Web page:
Canadian health system is a sound model for U.S.
My mother died of lung cancer at 76 after decades of smoking. When she became very ill during conventional treatments, she asked my wife to be there with her.
At my mother’s visit to the doctor, he explained that she likely had only weeks left, maybe two months at most, if she was lucky. He then mentioned that there was an experimental drug available that might extend her life for an unknown period, or it could hasten her death. My mother, from practical European stock, figured it might not do her any good, but it gave her a chance and if the trial helped anyone coming behind her, those were fair odds. She took the drug.
Her short-term remission was amazing. Within days, her energy level increased and she felt better and was more mobile than she had been in months. Amazing to the point that she called me up and said she wanted to pay one last visit to Reno to play the slots, and that she wanted my wife there with her. When I demurred, she said sharply, “That’s my dying wish, son!”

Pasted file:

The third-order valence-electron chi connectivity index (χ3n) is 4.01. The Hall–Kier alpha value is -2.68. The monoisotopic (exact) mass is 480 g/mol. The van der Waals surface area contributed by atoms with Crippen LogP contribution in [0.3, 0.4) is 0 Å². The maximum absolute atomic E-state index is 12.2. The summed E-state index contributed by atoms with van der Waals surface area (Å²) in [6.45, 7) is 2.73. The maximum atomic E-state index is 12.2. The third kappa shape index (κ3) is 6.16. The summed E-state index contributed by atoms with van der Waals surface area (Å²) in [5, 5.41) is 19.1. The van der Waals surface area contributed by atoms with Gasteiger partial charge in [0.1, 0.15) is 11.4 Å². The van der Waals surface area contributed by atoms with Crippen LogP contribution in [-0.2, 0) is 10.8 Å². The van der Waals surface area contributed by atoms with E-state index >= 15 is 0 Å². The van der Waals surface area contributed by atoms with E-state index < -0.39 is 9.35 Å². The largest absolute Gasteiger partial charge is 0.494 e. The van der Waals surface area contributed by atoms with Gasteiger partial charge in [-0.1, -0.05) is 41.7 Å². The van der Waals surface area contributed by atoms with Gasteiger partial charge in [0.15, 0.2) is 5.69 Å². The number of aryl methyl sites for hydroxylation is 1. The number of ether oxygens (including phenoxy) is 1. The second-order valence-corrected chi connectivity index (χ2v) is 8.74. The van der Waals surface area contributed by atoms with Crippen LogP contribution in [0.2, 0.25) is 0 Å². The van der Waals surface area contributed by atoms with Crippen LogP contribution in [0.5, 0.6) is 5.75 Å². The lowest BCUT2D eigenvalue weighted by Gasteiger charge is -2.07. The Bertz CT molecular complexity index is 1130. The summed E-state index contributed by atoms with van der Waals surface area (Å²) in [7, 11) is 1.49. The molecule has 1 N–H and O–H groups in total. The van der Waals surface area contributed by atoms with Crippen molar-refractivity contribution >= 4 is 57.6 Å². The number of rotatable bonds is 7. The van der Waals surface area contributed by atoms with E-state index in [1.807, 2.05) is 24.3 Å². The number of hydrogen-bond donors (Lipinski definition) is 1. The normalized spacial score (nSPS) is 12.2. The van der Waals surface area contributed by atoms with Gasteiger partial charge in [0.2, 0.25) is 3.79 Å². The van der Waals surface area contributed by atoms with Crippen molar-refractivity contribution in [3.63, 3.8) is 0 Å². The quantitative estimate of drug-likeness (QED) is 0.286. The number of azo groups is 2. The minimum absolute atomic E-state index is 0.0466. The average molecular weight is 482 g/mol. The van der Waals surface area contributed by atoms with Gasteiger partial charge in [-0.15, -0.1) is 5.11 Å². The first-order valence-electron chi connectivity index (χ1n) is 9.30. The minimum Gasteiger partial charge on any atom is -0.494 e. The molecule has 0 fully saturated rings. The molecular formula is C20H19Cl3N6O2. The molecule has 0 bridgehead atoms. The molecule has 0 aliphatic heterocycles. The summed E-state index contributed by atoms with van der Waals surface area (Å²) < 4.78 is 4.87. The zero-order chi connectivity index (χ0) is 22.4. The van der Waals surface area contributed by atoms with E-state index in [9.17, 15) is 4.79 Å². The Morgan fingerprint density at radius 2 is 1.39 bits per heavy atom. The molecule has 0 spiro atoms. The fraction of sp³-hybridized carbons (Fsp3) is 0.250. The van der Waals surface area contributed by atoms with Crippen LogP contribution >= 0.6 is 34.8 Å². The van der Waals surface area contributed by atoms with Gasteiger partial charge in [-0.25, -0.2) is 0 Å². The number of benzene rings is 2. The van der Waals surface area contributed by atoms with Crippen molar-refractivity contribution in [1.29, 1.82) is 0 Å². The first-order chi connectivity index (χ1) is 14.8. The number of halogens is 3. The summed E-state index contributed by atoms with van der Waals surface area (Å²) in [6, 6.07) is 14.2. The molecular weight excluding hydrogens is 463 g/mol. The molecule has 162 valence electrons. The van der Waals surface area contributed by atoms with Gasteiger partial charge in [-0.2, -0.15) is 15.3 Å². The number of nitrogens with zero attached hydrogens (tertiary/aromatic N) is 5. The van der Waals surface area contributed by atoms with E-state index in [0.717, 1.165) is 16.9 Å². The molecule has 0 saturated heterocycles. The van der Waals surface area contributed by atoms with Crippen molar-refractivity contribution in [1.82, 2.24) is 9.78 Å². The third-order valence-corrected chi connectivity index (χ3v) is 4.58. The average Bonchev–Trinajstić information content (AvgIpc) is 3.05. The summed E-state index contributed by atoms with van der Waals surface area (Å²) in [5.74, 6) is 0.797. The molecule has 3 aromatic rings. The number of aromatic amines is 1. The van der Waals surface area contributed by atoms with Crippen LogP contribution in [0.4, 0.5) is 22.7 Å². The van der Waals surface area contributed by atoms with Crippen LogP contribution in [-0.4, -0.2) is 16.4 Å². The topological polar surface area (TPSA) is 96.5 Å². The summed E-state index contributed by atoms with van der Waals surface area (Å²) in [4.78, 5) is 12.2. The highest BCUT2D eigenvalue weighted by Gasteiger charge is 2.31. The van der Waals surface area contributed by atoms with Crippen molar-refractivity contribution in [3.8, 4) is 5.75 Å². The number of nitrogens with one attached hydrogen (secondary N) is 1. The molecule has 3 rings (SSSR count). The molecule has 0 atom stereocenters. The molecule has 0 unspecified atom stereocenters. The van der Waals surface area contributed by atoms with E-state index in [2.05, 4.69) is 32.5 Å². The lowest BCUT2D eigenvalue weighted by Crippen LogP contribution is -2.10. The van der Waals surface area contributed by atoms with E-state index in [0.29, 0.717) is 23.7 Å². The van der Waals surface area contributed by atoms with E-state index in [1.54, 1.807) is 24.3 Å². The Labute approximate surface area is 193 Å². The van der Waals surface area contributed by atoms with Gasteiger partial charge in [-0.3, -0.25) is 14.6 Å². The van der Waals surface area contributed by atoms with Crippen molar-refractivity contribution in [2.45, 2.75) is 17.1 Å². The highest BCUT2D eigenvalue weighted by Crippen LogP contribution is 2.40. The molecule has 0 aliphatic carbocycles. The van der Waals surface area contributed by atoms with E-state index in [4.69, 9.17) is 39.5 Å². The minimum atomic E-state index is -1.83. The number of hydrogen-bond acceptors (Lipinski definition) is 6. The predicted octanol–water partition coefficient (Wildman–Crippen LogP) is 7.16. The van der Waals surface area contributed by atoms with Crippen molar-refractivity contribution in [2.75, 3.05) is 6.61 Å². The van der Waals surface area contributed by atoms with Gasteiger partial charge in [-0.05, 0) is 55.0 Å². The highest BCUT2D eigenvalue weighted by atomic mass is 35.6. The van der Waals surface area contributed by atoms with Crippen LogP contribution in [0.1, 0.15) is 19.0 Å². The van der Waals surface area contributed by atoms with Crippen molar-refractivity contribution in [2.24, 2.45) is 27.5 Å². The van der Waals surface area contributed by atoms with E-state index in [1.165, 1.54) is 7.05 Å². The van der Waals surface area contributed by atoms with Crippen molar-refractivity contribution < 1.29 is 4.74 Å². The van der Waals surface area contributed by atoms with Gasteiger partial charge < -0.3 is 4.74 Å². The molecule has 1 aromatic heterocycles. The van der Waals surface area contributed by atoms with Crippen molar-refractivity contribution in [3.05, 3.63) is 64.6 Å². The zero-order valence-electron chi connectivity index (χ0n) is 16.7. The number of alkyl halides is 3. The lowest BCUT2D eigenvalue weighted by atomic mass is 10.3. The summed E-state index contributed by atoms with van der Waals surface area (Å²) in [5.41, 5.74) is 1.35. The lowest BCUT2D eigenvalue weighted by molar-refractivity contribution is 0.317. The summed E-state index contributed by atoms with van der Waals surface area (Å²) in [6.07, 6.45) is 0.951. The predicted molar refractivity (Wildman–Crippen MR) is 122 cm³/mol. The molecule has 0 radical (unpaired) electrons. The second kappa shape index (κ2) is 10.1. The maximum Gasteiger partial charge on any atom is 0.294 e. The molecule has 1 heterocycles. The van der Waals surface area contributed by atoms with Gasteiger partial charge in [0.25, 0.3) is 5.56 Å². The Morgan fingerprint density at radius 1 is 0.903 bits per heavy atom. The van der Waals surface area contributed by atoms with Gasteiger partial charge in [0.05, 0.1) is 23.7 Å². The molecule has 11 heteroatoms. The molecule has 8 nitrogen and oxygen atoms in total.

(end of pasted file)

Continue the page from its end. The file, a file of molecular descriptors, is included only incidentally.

My wife and my mother enjoyed Reno for three days. On a daily basis, mom outlasted my wife in the energy department. Her remission lasted nearly seven months and she made the most of every minute before she finally ran out the clock.
This happened way back in 1981 in Canada. The drugs and all medical services were provided at no cost to her, paid for by the Canadian single-payer system that also caps Big Pharma profit levels at 15 percent. Maybe one day this could happen here.